Bollinger Shipyards on Sunday evening said it has agreed to acquire VT Halter Marine and ST Engineering Halter Marine Offshore (STEHMO) in a deal that would give it the Coast Guard’s Polar Security Cutter (PSC) program, expand its work with the Navy, and enlarge its manufacturing and ship repair footprint.

Singapore’s ST Engineering

, which owns Mississippi-based VT Halter Marine and STEHMO, said it is selling the shipyards for $15 million on a cash-free and debt-free basis. The deal includes an earnout provision of up to $10.25 million subject to the award of certain future shipbuilding contracts to Halter Marine and the contracts meeting required operating profit margins.

The two shipyards have lost a combined $256 million from 2017 through 2021 with annual net losses ranging from about $40 million to $60 million, ST Engineering says.

The transaction is expected to close during the fourth quarter of 2022.

For Bollinger, which already builds the Coast Guard’s fast response cutters (FRCs), the deal would expand its work with the service to include the PSC, which is on the front end of its acquisition life-cycle. VT Halter Marine is already under contract for the first two of at least three PCs, although construction has yet to begin on the first heavy icebreaker.

Early in 2022, then Coast Guard Commandant Adm. Karl Schultz said the first PSC is expected to begin construction this year with delivery in 2025. The second PSC is supposed to be delivered in 2026.

The Coast Guard originally expected the first PSC to be delivered in the first half of 2024 with the potential to accelerate delivery into late 2023. However, the program suffered delays due to the COVID-19 pandemic and the Government Accountability Office warned in early 2021 that the ship’s design faces maturity challenges.

In addition to the PSC, VT Halter Marine is also constructing the Auxiliary Personnel Lighter-Small berthing and messing barges for the Navy.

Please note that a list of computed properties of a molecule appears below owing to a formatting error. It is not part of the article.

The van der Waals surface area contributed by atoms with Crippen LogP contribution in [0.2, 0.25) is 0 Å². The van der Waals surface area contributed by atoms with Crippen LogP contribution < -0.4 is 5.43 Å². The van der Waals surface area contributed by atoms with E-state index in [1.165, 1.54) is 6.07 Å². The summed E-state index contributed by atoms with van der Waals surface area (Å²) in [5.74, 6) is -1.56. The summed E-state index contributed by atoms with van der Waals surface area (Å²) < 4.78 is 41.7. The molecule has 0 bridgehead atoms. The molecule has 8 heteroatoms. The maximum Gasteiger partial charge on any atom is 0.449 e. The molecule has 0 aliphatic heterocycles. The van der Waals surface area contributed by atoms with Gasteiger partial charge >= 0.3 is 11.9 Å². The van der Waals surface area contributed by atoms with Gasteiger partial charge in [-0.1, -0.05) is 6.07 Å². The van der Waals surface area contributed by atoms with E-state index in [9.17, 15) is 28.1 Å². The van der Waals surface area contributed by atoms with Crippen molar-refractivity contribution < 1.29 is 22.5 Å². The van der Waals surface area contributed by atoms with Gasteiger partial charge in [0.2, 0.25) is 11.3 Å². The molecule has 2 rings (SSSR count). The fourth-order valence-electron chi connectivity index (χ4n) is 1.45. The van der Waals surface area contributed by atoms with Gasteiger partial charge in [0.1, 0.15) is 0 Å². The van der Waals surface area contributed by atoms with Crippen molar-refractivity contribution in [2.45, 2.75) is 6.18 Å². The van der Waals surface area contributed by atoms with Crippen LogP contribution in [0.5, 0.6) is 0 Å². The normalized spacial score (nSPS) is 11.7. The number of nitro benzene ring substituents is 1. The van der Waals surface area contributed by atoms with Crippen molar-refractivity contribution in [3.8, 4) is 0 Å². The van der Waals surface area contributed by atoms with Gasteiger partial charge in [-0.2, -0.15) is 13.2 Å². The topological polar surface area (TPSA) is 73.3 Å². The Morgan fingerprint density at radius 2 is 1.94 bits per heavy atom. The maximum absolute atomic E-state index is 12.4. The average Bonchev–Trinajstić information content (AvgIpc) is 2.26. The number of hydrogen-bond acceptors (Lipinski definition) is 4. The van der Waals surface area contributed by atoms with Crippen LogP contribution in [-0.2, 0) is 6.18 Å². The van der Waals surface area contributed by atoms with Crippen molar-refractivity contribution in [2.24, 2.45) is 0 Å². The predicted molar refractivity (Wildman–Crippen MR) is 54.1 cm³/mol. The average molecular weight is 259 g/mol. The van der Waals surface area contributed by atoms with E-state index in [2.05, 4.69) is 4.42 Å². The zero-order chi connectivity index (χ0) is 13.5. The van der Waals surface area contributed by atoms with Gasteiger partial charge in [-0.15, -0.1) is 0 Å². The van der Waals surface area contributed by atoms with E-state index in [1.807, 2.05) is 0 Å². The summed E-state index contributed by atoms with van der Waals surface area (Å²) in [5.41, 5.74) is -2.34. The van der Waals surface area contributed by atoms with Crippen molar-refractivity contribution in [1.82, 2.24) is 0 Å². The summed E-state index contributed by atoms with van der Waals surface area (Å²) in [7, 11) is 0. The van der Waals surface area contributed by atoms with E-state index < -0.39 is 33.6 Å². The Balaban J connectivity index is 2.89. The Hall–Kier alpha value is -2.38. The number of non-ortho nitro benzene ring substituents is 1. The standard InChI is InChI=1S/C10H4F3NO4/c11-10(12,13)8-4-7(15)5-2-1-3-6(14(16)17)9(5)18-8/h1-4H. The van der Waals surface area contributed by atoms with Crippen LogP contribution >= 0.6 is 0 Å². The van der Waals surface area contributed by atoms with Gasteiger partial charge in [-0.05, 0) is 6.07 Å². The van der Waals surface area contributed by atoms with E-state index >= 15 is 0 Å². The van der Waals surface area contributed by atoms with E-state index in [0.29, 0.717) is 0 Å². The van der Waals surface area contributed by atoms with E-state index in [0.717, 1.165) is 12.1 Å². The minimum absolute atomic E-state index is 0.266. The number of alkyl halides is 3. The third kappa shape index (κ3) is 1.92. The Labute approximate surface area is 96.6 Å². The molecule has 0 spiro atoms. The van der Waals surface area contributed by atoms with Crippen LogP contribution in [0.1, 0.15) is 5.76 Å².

STEHMO includes a 546-foot-long dry dock, structural steel processing shops, and a pipe shop.

Both shipyards in Pascagoula, Miss., and two dormant shipyards north of the city, cover 378 acres and will be renamed Bollinger Mississippi Shipbuilding and Bollinger Mississippi Repair. The Pascagoula facilities’ have direct, deep water access to the Gulf of Mexico.

So far, Bollinger has delivered 50 FRCs of a planned program purchase of 65 of the 154-foot cutters.

Bollinger is also contracting with the Navy on the Mine Countermeasures Unmanned Surface Vessel and the Towing, Salvage and Rescue Ships. The company is under contract to General Dynamics [GD] to build a floating dry dock and a pontoon launcher to support construction and launching of the Navy’s Columbia-class ballistic missile submarines.

Ben Bordelon, president and CEO of Bollinger, said in a statement that the acquisition “is strategic as it further strengthens our position in the industry and U.S. defense industrial base by allowing Bollinger to expand our footprint, capabilities and suite of innovative solutions that we can provide to our customers. From day one, the Bollinger team will leverage our proven and best-in-class management team, operational excellence and existing capability to ongoing commercial and government programs, especially the Polar Security Cutter program.”

The losses at the Pascagoula shipyards led ST Engineering to auction the properties as part of a regular portfolio review to focus on businesses the company considers strategic and “yield higher returns,” it said.

Macquarie Capital is ST Engineering’s financial adviser on the deal.

Halter Marine’s PSC design is based on the 460-foot German Polarstern II double-hulled icebreaker used for research in the Arctic. The Coast Guard currently operates two polar icebreakers, the 399-foot Polar Star, a heavy icebreaker, and the 420-foot Healy, a medium vessel. The Polar Star was commissioned in 1976 and is undergoing a series of service life extensions to keep it operating until later this decade.